Imagine a robot flying with a gun, chasing an elderly woman into an alley, and ordering her to drop her purse. Terrified, she complies and runs away. The robot then swoops down, scoops up the purse, and takes off in flight.
Science fiction? Maybe not.
In debates about the proliferation of drones—the informal name for Unmanned Aerial Vehicles (UAVs)—there is much concern about privacy rights but much less discussion about how criminals might use them. According to Victor Weedn, an accomplished forensic pathologist and chair of the Department of Forensic Sciences, drones could soon become a major tool in the arsenal of criminals everywhere.
And he fears the forensics community is not prepared to investigate crimes committed with the flying robots.
“We anticipate proliferation of UAVs in the civilian community, and it seems to us that we’re not ready for that,”said Weedn, who is coauthoring a paper on the subject with public safety technologies expert Anthony Hallett. “We in the forensic sciences community need to discuss the implications for what we do and figure out how to prepare.”
The Federal Aviation Administration has limited the use of drones in public airspace; however, those tight restrictions will expire in 2015. The result could be a huge increase in the use of unmanned flying robots by hobbyists, businesses, government agencies…and perhaps those harboring criminal intent.
UAVs are also becoming easier to acquire because electronics and communications equipment are relatively inexpensive, further fueling the increased presence of drones across the globe. “The sky is going to be dark with these things,” alumnus Chris Anderson, BS ’81, the former editor-in-chief of Wired, recently predicted in a story for The New York Times.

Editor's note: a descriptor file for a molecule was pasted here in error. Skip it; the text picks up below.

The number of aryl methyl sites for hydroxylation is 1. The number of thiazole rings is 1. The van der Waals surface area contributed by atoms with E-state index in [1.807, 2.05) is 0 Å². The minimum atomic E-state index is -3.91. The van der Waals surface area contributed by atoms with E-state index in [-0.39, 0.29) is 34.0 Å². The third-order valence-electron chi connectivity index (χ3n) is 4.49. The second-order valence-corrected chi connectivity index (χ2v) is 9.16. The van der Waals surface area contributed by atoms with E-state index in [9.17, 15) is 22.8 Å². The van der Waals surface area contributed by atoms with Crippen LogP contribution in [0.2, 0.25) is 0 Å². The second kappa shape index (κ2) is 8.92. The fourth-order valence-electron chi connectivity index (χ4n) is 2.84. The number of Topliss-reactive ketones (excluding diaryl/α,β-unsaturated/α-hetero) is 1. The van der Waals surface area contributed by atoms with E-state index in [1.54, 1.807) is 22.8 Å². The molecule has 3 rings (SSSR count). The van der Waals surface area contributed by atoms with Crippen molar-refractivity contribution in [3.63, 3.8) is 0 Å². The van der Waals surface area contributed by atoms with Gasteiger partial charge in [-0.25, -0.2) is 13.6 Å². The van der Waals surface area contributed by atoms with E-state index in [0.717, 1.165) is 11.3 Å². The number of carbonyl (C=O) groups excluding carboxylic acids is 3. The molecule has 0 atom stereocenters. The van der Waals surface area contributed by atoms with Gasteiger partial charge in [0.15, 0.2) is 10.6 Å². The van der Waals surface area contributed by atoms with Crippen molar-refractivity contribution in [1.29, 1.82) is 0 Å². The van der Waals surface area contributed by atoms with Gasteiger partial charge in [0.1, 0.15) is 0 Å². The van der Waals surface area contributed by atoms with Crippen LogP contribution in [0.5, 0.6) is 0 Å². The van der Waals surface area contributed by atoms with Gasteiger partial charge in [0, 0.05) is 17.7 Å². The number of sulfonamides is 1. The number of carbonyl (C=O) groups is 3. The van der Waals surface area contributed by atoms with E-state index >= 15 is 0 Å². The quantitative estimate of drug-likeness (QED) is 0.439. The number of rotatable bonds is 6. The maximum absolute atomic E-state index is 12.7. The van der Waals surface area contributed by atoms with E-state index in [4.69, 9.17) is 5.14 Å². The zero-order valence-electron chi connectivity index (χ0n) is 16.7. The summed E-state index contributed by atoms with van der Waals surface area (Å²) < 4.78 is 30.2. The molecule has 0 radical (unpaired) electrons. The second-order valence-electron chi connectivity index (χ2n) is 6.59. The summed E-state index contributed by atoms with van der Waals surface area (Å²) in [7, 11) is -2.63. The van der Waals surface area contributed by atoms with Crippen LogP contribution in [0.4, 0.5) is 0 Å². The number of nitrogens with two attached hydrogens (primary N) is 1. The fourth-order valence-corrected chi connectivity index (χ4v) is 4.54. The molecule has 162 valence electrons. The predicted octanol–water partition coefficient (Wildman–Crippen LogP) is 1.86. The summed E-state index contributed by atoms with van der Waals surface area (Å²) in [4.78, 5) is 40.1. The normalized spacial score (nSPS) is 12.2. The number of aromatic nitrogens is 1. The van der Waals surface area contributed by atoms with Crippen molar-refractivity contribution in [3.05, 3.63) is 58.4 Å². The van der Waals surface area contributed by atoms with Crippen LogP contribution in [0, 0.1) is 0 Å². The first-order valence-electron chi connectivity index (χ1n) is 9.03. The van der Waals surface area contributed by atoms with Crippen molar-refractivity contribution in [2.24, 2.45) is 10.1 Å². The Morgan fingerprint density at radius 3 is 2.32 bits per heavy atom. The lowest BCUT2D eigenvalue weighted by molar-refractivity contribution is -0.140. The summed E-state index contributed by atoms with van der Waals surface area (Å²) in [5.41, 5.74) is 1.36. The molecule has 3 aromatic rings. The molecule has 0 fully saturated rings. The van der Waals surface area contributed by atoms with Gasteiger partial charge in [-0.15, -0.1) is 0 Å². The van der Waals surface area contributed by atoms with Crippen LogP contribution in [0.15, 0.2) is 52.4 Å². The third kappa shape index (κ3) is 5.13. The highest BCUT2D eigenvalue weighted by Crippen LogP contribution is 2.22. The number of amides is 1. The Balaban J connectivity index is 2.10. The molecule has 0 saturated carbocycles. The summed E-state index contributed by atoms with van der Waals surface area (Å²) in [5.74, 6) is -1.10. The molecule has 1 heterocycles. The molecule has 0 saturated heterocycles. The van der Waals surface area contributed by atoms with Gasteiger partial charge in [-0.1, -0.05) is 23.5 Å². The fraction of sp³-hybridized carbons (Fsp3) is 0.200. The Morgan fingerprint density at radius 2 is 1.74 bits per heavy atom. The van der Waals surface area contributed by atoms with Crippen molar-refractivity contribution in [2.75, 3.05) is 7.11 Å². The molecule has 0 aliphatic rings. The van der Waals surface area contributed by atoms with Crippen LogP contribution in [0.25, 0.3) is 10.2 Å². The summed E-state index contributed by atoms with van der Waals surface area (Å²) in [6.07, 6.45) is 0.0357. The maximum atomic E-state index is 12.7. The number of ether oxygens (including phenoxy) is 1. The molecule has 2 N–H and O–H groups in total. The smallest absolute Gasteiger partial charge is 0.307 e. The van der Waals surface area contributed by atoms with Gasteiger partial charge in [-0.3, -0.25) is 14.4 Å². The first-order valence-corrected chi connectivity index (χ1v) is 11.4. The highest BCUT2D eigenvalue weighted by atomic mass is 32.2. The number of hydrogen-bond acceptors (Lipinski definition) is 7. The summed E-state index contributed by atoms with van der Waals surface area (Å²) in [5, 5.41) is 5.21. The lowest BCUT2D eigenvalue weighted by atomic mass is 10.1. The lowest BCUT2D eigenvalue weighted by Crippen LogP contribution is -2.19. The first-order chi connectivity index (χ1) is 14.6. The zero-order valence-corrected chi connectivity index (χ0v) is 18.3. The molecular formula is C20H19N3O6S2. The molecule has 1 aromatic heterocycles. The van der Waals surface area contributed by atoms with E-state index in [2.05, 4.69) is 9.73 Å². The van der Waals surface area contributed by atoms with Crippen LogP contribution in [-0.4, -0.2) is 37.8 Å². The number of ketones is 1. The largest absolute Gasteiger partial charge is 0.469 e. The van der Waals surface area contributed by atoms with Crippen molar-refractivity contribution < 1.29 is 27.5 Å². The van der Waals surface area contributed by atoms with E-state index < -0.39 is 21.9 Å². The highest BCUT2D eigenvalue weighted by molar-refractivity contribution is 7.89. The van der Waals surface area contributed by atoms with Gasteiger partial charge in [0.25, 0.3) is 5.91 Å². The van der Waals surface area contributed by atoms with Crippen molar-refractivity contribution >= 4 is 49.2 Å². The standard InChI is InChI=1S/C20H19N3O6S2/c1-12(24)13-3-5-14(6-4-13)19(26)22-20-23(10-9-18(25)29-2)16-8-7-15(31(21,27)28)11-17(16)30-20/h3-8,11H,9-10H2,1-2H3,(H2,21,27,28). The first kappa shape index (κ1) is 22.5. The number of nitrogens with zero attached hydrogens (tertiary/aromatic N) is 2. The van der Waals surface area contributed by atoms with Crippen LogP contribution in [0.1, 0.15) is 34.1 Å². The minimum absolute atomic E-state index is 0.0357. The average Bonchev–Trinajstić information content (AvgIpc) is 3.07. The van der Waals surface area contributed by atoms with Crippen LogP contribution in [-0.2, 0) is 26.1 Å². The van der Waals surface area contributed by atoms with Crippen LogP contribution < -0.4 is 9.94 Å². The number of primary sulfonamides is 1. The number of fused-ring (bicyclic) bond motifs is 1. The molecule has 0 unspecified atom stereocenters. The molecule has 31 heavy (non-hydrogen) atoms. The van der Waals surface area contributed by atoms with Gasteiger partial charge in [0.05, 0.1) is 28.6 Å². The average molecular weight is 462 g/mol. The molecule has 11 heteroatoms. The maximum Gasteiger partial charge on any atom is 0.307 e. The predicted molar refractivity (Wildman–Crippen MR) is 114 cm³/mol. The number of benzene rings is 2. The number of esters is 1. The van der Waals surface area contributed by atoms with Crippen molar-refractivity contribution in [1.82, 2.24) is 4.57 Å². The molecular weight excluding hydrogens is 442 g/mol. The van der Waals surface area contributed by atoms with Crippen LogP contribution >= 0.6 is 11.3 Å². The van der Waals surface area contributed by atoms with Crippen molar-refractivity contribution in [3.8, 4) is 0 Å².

In the United States, most UAVs are used for search-and-rescue operations or to meticulously photograph disaster areas from above. However, there are already documented cases of smuggling and terrorism operations using drones.
“UAVs enable small groups with modest sums of money to do great harm,” noted Weedn. “Crimes that can be facilitated using drones include theft, arson, vandalism, dropping explosives or biological weapons, secretly videotaping closed events, disabling security equipment, and launching cyber-attacks.”
To thwart criminals, Weedn recommends that forensic investigators acquire specialized skills involving radio communications, digital evidence, and engineering. He also encourages the development of databases to help track types of robots and the tools—such as remote controls and electronic control systems—used to operate UAVs.
“But, as much as you do that, there will always be people using different trigger mechanisms or control systems,” he said, “and the varying types become endless.”